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Amulya Malladi: How I Write

"I am a character-driven writer, and I believe that once you define a character, they tell their story."

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Amulya Malladi


A House for Happy Mothers is Amulya Malladi’s sixth novel. Born and raised in India, this international writer currently lives in Copenhagen, where she balances family, writing, and her work as a marketing director for a medical device company.

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According to Malladi, “A House for Happy Mothers is about paid surrogacy and the story of two women, the biological mother Priya, a well-off woman from Silicon Valley, and the surrogate, Asha, who is from a poor background.” As with all of her novels, the narrative comes to life with a relationship- and character-driven story in which culture(s) plays a prominent and important role.

Writing in Copenhagen

 I feel isolated from a literary perspective in Copenhagen as I don’t know many other English writers in the city. However, as a reader my needs are met, as Danes are prolific readers. The Louisiana Museum holds a literary festival every year. Many books are translated into Danish to cater to this reading market, even one of mine that was set in Denmark.



I am a character-driven writer, and I believe that once you define a character, they tell their story. Characters are defined not just by their personality but also by their relationships to other characters. So it’s no surprise that relationships are central to my stories. And relationships are not always smooth and easy – they have edges and help me know my characters and their edges better.

Culture-driven narrative

I feel like a citizen of the world. I have now lived outside of India, where I grew up, longer than I lived in India. I have picked up traditions and even accents from India, the United States, and Denmark. I struggle with my cultural identity – where do I really come from? And even harder, where do I really belong? Everywhere or nowhere? Since many of my stories are about women trying to find their place in society, their cultural identities play a major role in driving their narrative.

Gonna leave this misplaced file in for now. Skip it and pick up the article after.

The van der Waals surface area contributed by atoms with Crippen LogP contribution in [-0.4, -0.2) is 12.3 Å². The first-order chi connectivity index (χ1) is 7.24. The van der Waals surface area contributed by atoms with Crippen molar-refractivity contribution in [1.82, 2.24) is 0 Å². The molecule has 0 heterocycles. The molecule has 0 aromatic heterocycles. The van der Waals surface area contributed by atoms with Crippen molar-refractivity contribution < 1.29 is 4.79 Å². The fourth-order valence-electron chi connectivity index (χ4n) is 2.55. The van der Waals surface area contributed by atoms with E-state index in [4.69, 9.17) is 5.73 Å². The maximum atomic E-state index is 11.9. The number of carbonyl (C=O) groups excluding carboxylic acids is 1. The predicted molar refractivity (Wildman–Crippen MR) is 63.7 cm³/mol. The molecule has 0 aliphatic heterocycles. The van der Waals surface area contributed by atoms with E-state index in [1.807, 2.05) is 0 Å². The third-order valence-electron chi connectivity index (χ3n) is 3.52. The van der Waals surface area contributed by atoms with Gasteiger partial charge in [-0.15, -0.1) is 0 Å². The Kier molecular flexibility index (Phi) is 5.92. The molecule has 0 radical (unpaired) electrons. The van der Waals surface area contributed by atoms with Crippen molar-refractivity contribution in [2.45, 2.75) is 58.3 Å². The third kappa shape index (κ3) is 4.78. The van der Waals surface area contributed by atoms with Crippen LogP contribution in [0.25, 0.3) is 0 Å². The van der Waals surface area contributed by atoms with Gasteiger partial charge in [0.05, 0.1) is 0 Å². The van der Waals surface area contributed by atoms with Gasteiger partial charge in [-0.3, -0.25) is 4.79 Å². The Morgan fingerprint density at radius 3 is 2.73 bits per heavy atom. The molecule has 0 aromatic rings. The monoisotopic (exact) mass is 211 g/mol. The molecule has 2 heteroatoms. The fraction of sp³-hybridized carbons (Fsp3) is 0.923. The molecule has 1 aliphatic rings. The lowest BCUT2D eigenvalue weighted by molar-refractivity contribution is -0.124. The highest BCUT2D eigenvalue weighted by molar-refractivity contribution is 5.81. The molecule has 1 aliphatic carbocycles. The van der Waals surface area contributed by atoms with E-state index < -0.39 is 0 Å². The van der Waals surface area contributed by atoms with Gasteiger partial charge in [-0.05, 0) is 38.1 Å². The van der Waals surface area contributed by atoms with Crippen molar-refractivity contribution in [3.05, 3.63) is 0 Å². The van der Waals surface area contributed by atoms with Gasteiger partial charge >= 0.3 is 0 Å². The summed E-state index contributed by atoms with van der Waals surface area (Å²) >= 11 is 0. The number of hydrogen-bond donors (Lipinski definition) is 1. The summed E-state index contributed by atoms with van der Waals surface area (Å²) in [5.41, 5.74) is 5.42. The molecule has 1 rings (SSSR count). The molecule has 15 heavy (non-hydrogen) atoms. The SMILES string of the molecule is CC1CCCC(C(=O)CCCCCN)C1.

Process evolution

 Part of the change in process or philosophy is aging. I wrote my first five books in my 20s and my sixth book is coming out in my 40s. Maturity has changed one major aspect of writing – I’m not rushing to the finish line anymore. I take my time getting to the end. I’m also harder on myself. I’m not demanding perfection, but I am tougher on what I write. I think it’s because I’ve now lived longer, read more books – hopefully, I know a little more than I used to. One thing that hasn’t changed is plotting – I still can’t plot, mostly because just like the reader, I’m curious and excited to see what happens next; it’s my motivation to write.


 Real-life inspiration

 My characters are my own but have traits of people I meet and know. The situations my characters find themselves in are sometimes imagined, sometimes based on real life, and sometimes a combination. But if you tell me something and it sticks with me, there’s a good chance it may end up in a book.

Finding writing time

There’s no mystery to it. I make time. I think when you really want to do something, you find the time to do that something. I also have a very understanding family – they don’t mind that I write for five hours a day during holidays or that I’m up until 5 in the morning writing on weekends (and sleeping in, missing the basketball runs) or that I often say when disturbed, “What? I’m in the middle of a sentence.”



Allison Futterman is a freelance writer based in Charlotte, North Carolina.


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Originally Published